ESSAA President Bill Evans and executive members Carol Conklin-Spillane, Richard Kimble, Mike McDermott, Ryan Schoenfeld, Mike Starvaggi, Skip Voorneveld, Dave Wagner and Half Hollow Hills Co-President Andy Greene, participated in the first ESSAA stakeholders meeting with Ms. MaryEllen Elia, new Commissioner of the New York State Education Department on Tuesday, July 7, 2015. This was Ms. Elia’s second day of work as the new commissioner.
ESSAA representatives began by giving an overview of our organization, the number of members we represent across New York State and the job classifications of members. It was stressed that our membership consists of school leaders currently serving in New York State public education.
Commissioner Elia reviewed her teaching and administrative experience in Buffalo’s Sweet Home Central School District prior to moving to Florida where she was a teacher and held administrative positions. In 2005 she was named Superintendent of Schools in Hillsborough County, which includes Tampa and is the eighth largest school district in the country.
During the meeting, Commissioner Elia stressed that she “knows the importance of principals” and that “administrators make a huge difference in schools”. “If you don’t have great administrators in any district, large or small, you won’t be successful”.
She indicated that she is very supportive of supplying training for the educational leaders that teachers need. She looks forward to working collaboratively with school leaders and teachers, including stakeholder members on SED committees, and “moving forward as a team”.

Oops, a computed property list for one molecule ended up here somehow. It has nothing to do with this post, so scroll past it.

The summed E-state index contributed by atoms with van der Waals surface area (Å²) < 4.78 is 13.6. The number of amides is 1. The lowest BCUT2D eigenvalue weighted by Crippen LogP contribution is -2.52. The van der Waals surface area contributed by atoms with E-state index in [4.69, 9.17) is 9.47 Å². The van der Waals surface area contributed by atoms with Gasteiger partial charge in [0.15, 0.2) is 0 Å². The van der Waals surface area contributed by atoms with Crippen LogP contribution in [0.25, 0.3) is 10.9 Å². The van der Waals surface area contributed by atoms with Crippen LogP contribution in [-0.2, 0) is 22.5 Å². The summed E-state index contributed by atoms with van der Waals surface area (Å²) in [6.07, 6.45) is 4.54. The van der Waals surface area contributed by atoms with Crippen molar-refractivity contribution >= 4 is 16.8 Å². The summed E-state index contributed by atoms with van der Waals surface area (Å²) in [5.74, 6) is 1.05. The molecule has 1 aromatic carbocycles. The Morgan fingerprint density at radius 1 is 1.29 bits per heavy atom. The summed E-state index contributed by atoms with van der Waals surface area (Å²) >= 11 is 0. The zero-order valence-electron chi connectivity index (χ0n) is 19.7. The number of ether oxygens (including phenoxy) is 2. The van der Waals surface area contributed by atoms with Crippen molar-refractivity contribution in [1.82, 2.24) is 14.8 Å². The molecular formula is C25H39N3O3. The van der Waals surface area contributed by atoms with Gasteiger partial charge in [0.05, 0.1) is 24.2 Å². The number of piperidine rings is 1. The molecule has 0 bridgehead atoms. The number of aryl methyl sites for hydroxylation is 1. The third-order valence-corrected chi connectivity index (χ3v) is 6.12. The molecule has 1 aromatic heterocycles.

Commissioner Elia anticipates that under her leadership there will be a review of the standards and the evaluation process. She intends to talk through evaluation process issues and the assessments to make sure they are the best that are out there. She encouraged us to be productive and proactive if problems come up. She wants feedback, and if clarification is required, she needs to know that.
In response to an ESSAA concern about recent numbers of students opting out of tests, Ms. Elia said that it doesn’t benefit anyone not to have students tested. She believes that “all educators need to understand the importance of testing and we need to work together to have the public understand its value”. ESSAA responded that testing needs to be used to guide programs and instruction as well as the evaluation process.
It was the general consensus of the members present that this first meeting was productive, and that the general tone was significantly better than those with the previous commissioner. It appears stakeholder input will be encouraged and valued.